February 27, 2024

I remember watching the show Are You Smarter Than a 5th Grader and thinking, “Did I really ever learn this information?” I know I had an excellent education, but some of the information I was taught either a) went right over my head or b) I didn’t think I would ever need the info, so I chose not to remember it.


One subject that many people never really focused on or cared to remember was civics. You know… the class about how our government works. Sadly, the class lectures typically were focused on how the Federal government works, which I recently realized was probably not the most effective way to educate students. The vast majority of political media coverage is focused on national issues. And yet, our everyday lives are far more impacted by state and local government. Based on this, you would understand why I believe much more of our focus should be on what happens in Sacramento versus Washington, DC, let alone what happens in our city and county governments.


I bring this concept up as the Claremont City Council will meet tonight. As you may have read in our last two Israel updates, the Claremont City Council is possibly voting on a resolution this evening calling for an immediate ceasefire in Gaza. Tonight’s meeting is not unique since citizens have asked other cities across the state to discuss and take a stand on this issue. Last month, both Pomona and Montebello heard comments from the community and ultimately approved a similar resolution. In each of these instances, our Jewish Federation was either consulted, or I reached out and spoke with city leadership to share the concerns of the Jewish community and provide context and relevant information that I felt was necessary for the city council members to consider.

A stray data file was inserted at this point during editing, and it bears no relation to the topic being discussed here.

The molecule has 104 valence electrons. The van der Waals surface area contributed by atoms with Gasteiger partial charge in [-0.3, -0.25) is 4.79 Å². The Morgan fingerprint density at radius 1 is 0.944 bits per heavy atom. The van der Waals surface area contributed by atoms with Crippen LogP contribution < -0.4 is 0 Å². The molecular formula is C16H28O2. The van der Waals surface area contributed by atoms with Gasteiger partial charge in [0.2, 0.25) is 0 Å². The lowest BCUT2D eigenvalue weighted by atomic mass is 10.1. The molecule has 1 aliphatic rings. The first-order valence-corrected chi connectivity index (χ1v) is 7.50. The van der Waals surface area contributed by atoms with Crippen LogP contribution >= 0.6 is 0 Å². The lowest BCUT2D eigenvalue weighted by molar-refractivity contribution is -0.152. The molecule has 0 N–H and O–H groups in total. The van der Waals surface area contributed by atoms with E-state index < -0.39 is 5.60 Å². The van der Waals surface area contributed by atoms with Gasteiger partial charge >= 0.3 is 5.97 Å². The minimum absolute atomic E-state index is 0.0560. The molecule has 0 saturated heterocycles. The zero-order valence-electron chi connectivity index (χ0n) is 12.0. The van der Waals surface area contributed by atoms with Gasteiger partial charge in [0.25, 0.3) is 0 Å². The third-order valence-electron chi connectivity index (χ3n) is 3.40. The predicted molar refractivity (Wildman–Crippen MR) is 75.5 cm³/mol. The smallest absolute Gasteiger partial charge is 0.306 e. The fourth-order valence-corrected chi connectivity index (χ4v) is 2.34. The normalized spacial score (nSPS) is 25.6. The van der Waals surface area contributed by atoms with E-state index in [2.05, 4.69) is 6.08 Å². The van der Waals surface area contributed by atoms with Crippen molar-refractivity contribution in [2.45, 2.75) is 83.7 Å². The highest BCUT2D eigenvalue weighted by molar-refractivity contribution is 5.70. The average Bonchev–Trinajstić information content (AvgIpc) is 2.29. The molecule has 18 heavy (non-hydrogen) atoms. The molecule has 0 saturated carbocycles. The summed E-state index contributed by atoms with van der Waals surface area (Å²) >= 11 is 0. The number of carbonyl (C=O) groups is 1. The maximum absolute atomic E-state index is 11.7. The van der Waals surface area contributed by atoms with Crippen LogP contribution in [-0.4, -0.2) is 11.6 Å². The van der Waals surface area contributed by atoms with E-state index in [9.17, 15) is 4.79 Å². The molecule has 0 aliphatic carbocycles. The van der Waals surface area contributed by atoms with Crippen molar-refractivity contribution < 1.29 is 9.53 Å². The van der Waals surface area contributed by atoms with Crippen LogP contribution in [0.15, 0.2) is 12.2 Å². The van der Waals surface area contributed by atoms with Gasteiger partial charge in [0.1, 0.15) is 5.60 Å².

Since our Jewish Federation launched our campaign last year to combat antisemitism and denounce all forms of hate, I have attended well over 20 city council meetings throughout our community and spoken at each one. It gave me great insight into how city government works and introduced me to many of our community’s elected officials. This has been an invaluable experience that I highly encourage people to do because, after all, as Tip O’Neill (former Speaker of the House) used to say, “All politics is local.”


It is essential to be an active citizen because expressing our voice and opinion with the leaders we elect and making decisions on our behalf need to hear from us. Tonight is one of those opportunities, though if you plan to attend Claremont’s City Council meeting, I would highly encourage you to be prepared for it to be extremely contentious and unlike anything you have ever experienced. To better prepare people, consider re-reading the update our Jewish Federation and the Temple Beth Israel of Pomona leadership put together.


I am hopeful that the Claremont City Council will decide that even after hearing from community members they decide that their focus needs to be the well-being of the City of Claremont and that weighing in on international affairs will carry no weight and won’t bring our community together. I guess we will have to wait and see what happens tonight.